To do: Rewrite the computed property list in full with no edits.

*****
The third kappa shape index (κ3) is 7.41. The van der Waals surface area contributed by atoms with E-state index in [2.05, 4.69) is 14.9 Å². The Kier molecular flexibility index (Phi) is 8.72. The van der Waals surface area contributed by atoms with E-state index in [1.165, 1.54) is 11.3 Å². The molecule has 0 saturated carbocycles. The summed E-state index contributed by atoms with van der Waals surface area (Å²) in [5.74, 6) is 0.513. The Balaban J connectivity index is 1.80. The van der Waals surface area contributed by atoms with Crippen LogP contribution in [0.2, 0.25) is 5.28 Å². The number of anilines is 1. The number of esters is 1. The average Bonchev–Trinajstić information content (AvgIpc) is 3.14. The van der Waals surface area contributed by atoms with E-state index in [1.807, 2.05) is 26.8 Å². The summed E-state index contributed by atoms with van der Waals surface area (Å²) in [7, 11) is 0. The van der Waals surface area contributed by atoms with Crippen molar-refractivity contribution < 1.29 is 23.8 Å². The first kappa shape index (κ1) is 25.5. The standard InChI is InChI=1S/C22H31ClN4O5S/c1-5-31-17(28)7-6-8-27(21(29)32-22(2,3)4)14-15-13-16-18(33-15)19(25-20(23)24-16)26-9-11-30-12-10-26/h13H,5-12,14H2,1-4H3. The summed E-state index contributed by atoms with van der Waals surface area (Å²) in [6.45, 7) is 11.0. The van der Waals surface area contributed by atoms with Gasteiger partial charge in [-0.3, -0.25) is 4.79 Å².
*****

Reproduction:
The third kappa shape index (κ3) is 7.41. The van der Waals surface area contributed by atoms with E-state index in [2.05, 4.69) is 14.9 Å². The Kier molecular flexibility index (Phi) is 8.72. The van der Waals surface area contributed by atoms with E-state index in [1.165, 1.54) is 11.3 Å². The molecule has 0 saturated carbocycles. The summed E-state index contributed by atoms with van der Waals surface area (Å²) in [5.74, 6) is 0.513. The Balaban J connectivity index is 1.80. The van der Waals surface area contributed by atoms with Crippen LogP contribution in [0.2, 0.25) is 5.28 Å². The number of anilines is 1. The number of esters is 1. The average Bonchev–Trinajstić information content (AvgIpc) is 3.14. The van der Waals surface area contributed by atoms with E-state index in [1.807, 2.05) is 26.8 Å². The summed E-state index contributed by atoms with van der Waals surface area (Å²) in [7, 11) is 0. The van der Waals surface area contributed by atoms with Crippen molar-refractivity contribution < 1.29 is 23.8 Å². The first kappa shape index (κ1) is 25.5. The standard InChI is InChI=1S/C22H31ClN4O5S/c1-5-31-17(28)7-6-8-27(21(29)32-22(2,3)4)14-15-13-16-18(33-15)19(25-20(23)24-16)26-9-11-30-12-10-26/h13H,5-12,14H2,1-4H3. The summed E-state index contributed by atoms with van der Waals surface area (Å²) in [6.45, 7) is 11.0. The van der Waals surface area contributed by atoms with Gasteiger partial charge in [-0.3, -0.25) is 4.79 Å².